How did humanities and arts computing start at UCSB in the era of the beginning of the Web? How did our campus become one of the early leaders in scholarly use and study of the Internet by humanists? In this talk, Alan Liu provides a glimpse of the origin of his Voice of the Shuttle Web site for humanities research, the UCSB Many Wolves Authoring Collective, the Ultrabasic Guide to the Internet for Humanities Users at UCSB, the original Humanitas.ucsb.edu server, the first department-based server in the humanities, and other greatest hits of the very, very early online era at UCSB. What did the world look like in 1994 from the perspective of humanists browsing on a 2400-baud modem with Lynx and Mosaic?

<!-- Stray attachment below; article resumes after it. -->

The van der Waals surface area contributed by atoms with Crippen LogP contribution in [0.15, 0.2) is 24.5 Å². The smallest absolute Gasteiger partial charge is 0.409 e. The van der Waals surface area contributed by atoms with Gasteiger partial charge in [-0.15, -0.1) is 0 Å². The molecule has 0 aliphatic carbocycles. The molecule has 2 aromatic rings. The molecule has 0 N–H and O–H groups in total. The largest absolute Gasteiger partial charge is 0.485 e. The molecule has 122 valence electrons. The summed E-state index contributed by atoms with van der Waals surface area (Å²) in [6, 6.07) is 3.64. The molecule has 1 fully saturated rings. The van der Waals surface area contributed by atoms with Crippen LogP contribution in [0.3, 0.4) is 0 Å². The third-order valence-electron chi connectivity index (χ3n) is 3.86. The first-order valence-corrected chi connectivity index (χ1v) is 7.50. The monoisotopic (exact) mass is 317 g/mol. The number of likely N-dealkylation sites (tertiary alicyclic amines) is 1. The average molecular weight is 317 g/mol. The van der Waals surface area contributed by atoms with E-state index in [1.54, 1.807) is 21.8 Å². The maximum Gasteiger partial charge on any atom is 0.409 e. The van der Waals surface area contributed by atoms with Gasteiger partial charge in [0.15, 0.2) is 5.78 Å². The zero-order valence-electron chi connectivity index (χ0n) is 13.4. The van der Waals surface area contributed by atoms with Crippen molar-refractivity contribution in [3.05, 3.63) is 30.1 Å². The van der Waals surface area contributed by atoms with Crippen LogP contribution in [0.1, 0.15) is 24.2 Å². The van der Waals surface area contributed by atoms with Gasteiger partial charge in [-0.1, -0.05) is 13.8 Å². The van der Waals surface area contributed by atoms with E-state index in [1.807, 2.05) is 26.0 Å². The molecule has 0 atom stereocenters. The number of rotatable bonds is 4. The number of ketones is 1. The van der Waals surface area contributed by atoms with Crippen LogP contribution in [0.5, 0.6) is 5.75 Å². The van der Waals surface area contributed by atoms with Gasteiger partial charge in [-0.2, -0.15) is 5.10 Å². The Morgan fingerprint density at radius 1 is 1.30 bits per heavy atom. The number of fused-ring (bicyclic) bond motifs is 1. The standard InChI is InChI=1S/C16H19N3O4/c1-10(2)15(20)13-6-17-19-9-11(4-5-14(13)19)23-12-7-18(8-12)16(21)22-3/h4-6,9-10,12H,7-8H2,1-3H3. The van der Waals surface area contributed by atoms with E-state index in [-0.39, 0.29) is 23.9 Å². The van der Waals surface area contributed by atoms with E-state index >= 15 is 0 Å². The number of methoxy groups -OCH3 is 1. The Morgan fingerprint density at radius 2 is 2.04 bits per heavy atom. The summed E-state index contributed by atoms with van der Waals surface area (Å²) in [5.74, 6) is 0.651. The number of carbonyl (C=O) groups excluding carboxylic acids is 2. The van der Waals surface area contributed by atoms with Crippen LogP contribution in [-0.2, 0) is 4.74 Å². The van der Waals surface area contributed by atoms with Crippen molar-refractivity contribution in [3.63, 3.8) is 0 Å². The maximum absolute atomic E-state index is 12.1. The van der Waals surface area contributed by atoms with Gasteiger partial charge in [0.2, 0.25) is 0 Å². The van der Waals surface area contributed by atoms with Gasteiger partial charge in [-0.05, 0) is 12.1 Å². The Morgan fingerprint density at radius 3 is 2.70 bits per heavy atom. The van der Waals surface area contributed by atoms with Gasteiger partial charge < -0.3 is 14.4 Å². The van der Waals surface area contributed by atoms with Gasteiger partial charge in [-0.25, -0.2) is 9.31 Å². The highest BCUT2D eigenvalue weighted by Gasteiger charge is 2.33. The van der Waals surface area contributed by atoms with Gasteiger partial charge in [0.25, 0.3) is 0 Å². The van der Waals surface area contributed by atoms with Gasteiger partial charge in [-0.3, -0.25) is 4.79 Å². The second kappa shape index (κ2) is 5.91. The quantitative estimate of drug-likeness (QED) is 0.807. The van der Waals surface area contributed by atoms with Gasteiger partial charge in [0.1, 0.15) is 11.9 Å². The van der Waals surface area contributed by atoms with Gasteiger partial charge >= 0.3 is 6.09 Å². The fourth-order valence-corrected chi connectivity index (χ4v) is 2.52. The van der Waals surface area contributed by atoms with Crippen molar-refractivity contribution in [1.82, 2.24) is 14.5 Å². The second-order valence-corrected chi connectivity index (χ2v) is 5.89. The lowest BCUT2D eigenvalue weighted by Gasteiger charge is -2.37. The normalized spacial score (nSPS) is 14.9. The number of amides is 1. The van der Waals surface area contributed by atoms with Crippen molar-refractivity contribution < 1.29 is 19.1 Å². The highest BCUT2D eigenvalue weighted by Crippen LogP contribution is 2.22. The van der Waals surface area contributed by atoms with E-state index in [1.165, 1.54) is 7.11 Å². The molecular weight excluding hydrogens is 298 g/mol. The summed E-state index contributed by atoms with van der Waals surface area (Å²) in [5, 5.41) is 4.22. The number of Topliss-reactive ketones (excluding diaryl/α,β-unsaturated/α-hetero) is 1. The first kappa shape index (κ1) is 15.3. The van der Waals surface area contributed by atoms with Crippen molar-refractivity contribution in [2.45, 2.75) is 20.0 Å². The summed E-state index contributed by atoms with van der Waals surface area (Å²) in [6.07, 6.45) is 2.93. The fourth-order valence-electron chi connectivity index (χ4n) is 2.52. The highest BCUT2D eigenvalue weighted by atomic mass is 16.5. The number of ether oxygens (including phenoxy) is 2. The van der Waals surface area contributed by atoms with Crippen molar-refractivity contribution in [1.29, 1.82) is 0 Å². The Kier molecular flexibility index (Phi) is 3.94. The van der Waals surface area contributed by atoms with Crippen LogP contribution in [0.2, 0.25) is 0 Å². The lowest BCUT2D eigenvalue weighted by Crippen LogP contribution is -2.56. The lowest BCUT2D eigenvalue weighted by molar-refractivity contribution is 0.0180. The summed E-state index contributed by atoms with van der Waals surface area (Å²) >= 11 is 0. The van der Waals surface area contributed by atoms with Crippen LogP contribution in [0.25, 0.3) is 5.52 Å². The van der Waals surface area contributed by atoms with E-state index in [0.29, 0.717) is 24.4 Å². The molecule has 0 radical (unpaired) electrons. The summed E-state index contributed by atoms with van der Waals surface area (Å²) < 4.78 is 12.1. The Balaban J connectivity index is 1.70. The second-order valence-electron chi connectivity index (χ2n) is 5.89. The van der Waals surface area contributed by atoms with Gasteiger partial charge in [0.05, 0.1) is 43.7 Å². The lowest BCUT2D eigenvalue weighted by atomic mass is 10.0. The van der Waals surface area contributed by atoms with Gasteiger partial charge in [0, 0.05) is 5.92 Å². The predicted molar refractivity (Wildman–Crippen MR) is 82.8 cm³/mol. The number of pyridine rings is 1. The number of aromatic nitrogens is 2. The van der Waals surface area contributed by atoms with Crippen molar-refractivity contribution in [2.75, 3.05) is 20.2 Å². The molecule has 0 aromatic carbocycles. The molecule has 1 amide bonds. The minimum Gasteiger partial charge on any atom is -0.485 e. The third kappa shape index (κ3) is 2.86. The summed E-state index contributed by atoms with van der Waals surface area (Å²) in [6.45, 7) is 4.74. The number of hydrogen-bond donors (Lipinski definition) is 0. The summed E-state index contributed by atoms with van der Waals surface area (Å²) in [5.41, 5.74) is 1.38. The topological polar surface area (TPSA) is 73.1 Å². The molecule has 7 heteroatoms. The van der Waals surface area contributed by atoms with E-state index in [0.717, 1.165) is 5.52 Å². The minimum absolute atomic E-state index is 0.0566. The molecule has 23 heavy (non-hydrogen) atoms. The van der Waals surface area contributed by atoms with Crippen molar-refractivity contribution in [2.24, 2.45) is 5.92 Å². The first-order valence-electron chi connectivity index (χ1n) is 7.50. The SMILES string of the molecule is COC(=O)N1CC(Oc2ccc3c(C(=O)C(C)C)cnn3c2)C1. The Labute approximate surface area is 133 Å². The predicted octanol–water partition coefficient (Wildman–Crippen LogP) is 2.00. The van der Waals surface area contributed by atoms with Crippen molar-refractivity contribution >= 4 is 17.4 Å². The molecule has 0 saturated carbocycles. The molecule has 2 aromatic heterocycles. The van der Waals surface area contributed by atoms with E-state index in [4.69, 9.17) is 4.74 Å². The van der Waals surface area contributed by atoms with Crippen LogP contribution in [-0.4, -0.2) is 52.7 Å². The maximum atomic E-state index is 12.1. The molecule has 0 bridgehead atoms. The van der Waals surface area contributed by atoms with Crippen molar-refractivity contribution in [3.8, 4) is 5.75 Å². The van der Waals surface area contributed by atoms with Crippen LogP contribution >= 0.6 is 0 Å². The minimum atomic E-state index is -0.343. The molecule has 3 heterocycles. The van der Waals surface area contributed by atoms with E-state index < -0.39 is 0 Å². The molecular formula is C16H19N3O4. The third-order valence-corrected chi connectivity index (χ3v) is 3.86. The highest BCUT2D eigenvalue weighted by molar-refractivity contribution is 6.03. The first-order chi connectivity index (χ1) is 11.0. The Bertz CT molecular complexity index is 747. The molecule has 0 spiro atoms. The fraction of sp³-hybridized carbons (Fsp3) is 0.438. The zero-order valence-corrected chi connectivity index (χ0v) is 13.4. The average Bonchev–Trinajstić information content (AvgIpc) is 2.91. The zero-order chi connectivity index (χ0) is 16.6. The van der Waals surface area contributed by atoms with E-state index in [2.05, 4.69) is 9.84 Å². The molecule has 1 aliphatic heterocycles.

Alan Liu is Professor in the English Department at the University of California, Santa Barbara. He has published books titled Wordsworth: The Sense of History (1989); The Laws of Cool: Knowledge Work and the Culture of Information (2004); and Local Transcendence: Essays on Postmodern Historicism and the Database (2008). Recent essays include "Hacking the Voice of the Shuttle: The Growth and Death of a Boundary Object" (2016), "Is Digital Humanities a Field?—An Answer from the Point of View of Language" (2016), "N + 1: A Plea for Cross-Domain Data in the Digital Humanities" (2016), "The Big Bang of Online Reading" (2014), "The Meaning of the Digital Humanities" (2013), and "Where is Cultural Criticism in the Digital Humanities?" (2012). Liu started the Voice of the Shuttle web site for humanities research in 1994. Projects he has directed include the University of California Transliteracies Project on online reading and the RoSE (Research-oriented Social Environment) software project. Liu is founder and co-leader of the 4Humanities.org advocacy initiative. Currently he is leading the 4Humanities.org big-data, topic-modeling project titled "WhatEvery1Says" on public discourse about the humanities.